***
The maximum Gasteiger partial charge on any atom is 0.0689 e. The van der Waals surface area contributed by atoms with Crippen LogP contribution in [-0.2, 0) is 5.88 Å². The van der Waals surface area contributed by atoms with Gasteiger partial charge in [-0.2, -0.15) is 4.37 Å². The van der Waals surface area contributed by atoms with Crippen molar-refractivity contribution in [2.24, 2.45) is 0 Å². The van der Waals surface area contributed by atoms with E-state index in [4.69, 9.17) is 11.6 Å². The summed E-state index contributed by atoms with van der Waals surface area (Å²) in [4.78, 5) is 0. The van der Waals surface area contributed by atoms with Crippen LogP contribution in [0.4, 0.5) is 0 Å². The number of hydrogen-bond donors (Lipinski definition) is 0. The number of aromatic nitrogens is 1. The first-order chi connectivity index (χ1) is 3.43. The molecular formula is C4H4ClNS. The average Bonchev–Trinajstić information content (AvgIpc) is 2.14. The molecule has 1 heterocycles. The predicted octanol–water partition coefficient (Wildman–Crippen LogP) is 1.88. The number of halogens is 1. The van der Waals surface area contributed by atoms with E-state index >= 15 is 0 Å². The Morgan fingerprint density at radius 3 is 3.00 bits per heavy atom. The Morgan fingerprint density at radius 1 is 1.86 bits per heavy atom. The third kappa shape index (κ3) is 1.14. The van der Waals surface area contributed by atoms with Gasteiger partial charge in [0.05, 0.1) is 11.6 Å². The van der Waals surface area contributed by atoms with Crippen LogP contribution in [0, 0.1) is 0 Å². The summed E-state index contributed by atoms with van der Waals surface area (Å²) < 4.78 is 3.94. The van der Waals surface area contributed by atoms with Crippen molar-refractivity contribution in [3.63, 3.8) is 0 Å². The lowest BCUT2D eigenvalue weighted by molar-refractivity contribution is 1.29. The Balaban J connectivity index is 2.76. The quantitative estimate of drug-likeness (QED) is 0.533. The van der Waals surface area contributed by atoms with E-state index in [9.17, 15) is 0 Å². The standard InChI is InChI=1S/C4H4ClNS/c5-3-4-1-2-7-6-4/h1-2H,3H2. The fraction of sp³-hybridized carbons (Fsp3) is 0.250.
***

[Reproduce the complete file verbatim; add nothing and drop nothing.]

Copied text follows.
The maximum Gasteiger partial charge on any atom is 0.0689 e. The van der Waals surface area contributed by atoms with Crippen LogP contribution in [-0.2, 0) is 5.88 Å². The van der Waals surface area contributed by atoms with Gasteiger partial charge in [-0.2, -0.15) is 4.37 Å². The van der Waals surface area contributed by atoms with Crippen molar-refractivity contribution in [2.24, 2.45) is 0 Å². The van der Waals surface area contributed by atoms with E-state index in [4.69, 9.17) is 11.6 Å². The summed E-state index contributed by atoms with van der Waals surface area (Å²) in [4.78, 5) is 0. The van der Waals surface area contributed by atoms with Crippen LogP contribution in [0.4, 0.5) is 0 Å². The number of hydrogen-bond donors (Lipinski definition) is 0. The number of aromatic nitrogens is 1. The first-order chi connectivity index (χ1) is 3.43. The molecular formula is C4H4ClNS. The average Bonchev–Trinajstić information content (AvgIpc) is 2.14. The molecule has 1 heterocycles. The predicted octanol–water partition coefficient (Wildman–Crippen LogP) is 1.88. The number of halogens is 1. The van der Waals surface area contributed by atoms with E-state index >= 15 is 0 Å². The Morgan fingerprint density at radius 3 is 3.00 bits per heavy atom. The Morgan fingerprint density at radius 1 is 1.86 bits per heavy atom. The third kappa shape index (κ3) is 1.14. The van der Waals surface area contributed by atoms with Gasteiger partial charge in [0.05, 0.1) is 11.6 Å². The van der Waals surface area contributed by atoms with Crippen LogP contribution in [0, 0.1) is 0 Å². The summed E-state index contributed by atoms with van der Waals surface area (Å²) < 4.78 is 3.94. The van der Waals surface area contributed by atoms with Crippen molar-refractivity contribution in [3.63, 3.8) is 0 Å². The lowest BCUT2D eigenvalue weighted by molar-refractivity contribution is 1.29. The Balaban J connectivity index is 2.76. The quantitative estimate of drug-likeness (QED) is 0.533. The van der Waals surface area contributed by atoms with E-state index in [9.17, 15) is 0 Å². The standard InChI is InChI=1S/C4H4ClNS/c5-3-4-1-2-7-6-4/h1-2H,3H2. The fraction of sp³-hybridized carbons (Fsp3) is 0.250.